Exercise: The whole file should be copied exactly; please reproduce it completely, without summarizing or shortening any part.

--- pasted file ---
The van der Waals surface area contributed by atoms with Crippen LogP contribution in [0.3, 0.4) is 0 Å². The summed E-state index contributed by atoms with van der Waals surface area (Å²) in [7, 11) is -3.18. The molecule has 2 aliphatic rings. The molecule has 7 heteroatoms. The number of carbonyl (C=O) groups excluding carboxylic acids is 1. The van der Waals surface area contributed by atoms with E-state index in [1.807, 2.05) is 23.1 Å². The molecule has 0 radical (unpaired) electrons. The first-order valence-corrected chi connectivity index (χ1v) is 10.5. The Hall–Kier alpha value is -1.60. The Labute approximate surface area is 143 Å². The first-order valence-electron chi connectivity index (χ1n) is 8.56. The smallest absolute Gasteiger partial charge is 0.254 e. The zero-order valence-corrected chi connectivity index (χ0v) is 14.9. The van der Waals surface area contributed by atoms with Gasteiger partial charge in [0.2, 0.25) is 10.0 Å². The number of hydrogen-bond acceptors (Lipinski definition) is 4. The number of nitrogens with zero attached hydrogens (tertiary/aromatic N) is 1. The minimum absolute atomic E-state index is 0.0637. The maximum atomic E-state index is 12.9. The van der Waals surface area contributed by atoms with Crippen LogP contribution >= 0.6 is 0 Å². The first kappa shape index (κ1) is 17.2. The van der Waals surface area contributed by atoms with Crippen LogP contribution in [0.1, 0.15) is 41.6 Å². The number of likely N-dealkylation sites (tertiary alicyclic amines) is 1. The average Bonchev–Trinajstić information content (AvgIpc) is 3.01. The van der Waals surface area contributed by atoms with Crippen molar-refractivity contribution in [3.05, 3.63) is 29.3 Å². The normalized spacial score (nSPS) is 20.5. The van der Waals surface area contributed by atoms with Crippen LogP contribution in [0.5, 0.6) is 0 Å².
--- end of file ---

The van der Waals surface area contributed by atoms with Crippen LogP contribution in [0.3, 0.4) is 0 Å². The summed E-state index contributed by atoms with van der Waals surface area (Å²) in [7, 11) is -3.18. The molecule has 2 aliphatic rings. The molecule has 7 heteroatoms. The number of carbonyl (C=O) groups excluding carboxylic acids is 1. The van der Waals surface area contributed by atoms with E-state index in [1.807, 2.05) is 23.1 Å². The molecule has 0 radical (unpaired) electrons. The first-order valence-corrected chi connectivity index (χ1v) is 10.5. The Hall–Kier alpha value is -1.60. The Labute approximate surface area is 143 Å². The first-order valence-electron chi connectivity index (χ1n) is 8.56. The smallest absolute Gasteiger partial charge is 0.254 e. The zero-order valence-corrected chi connectivity index (χ0v) is 14.9. The van der Waals surface area contributed by atoms with Gasteiger partial charge in [0.2, 0.25) is 10.0 Å². The number of hydrogen-bond acceptors (Lipinski definition) is 4. The number of nitrogens with zero attached hydrogens (tertiary/aromatic N) is 1. The minimum absolute atomic E-state index is 0.0637. The maximum atomic E-state index is 12.9. The van der Waals surface area contributed by atoms with Crippen LogP contribution >= 0.6 is 0 Å². The first kappa shape index (κ1) is 17.2. The van der Waals surface area contributed by atoms with Crippen LogP contribution in [0.1, 0.15) is 41.6 Å². The number of likely N-dealkylation sites (tertiary alicyclic amines) is 1. The average Bonchev–Trinajstić information content (AvgIpc) is 3.01. The van der Waals surface area contributed by atoms with Crippen molar-refractivity contribution in [3.05, 3.63) is 29.3 Å². The normalized spacial score (nSPS) is 20.5. The van der Waals surface area contributed by atoms with Crippen LogP contribution in [0.5, 0.6) is 0 Å².